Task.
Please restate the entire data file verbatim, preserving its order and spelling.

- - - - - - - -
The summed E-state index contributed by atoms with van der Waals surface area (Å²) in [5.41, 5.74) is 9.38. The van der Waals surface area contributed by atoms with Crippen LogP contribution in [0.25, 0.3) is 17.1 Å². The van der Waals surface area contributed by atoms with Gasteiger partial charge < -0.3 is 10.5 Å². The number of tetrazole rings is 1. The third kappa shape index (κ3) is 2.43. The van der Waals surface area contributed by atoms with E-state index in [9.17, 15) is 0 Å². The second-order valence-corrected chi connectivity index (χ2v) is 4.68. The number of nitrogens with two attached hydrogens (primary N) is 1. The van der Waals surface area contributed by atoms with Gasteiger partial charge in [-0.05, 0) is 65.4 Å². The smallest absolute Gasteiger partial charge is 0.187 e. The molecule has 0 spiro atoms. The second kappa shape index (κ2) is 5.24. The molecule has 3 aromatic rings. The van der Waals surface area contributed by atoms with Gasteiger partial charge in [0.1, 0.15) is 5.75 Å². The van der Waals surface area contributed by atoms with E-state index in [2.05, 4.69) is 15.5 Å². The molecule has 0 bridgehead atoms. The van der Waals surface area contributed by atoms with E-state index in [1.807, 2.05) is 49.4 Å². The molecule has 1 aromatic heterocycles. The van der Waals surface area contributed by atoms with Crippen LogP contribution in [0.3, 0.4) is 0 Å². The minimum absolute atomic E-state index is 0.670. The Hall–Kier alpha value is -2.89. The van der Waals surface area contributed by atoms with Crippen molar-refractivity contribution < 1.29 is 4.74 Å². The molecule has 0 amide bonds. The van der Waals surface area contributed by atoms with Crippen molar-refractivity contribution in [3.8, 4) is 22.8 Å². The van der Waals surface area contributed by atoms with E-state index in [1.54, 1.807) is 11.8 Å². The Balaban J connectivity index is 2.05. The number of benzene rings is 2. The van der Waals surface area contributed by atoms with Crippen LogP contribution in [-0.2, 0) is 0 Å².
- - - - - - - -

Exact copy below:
The summed E-state index contributed by atoms with van der Waals surface area (Å²) in [5.41, 5.74) is 9.38. The van der Waals surface area contributed by atoms with Crippen LogP contribution in [0.25, 0.3) is 17.1 Å². The van der Waals surface area contributed by atoms with Gasteiger partial charge < -0.3 is 10.5 Å². The number of tetrazole rings is 1. The third kappa shape index (κ3) is 2.43. The van der Waals surface area contributed by atoms with E-state index in [9.17, 15) is 0 Å². The second-order valence-corrected chi connectivity index (χ2v) is 4.68. The number of nitrogens with two attached hydrogens (primary N) is 1. The van der Waals surface area contributed by atoms with Gasteiger partial charge in [-0.05, 0) is 65.4 Å². The smallest absolute Gasteiger partial charge is 0.187 e. The molecule has 0 spiro atoms. The second kappa shape index (κ2) is 5.24. The molecule has 3 aromatic rings. The van der Waals surface area contributed by atoms with Gasteiger partial charge in [0.1, 0.15) is 5.75 Å². The van der Waals surface area contributed by atoms with E-state index in [2.05, 4.69) is 15.5 Å². The molecule has 0 bridgehead atoms. The van der Waals surface area contributed by atoms with E-state index in [1.807, 2.05) is 49.4 Å². The molecule has 1 aromatic heterocycles. The van der Waals surface area contributed by atoms with Crippen LogP contribution in [0.3, 0.4) is 0 Å². The minimum absolute atomic E-state index is 0.670. The Hall–Kier alpha value is -2.89. The van der Waals surface area contributed by atoms with Crippen molar-refractivity contribution < 1.29 is 4.74 Å². The molecule has 0 amide bonds. The van der Waals surface area contributed by atoms with Crippen molar-refractivity contribution in [3.8, 4) is 22.8 Å². The van der Waals surface area contributed by atoms with E-state index in [1.54, 1.807) is 11.8 Å². The Balaban J connectivity index is 2.05. The number of benzene rings is 2. The van der Waals surface area contributed by atoms with Crippen LogP contribution in [-0.2, 0) is 0 Å².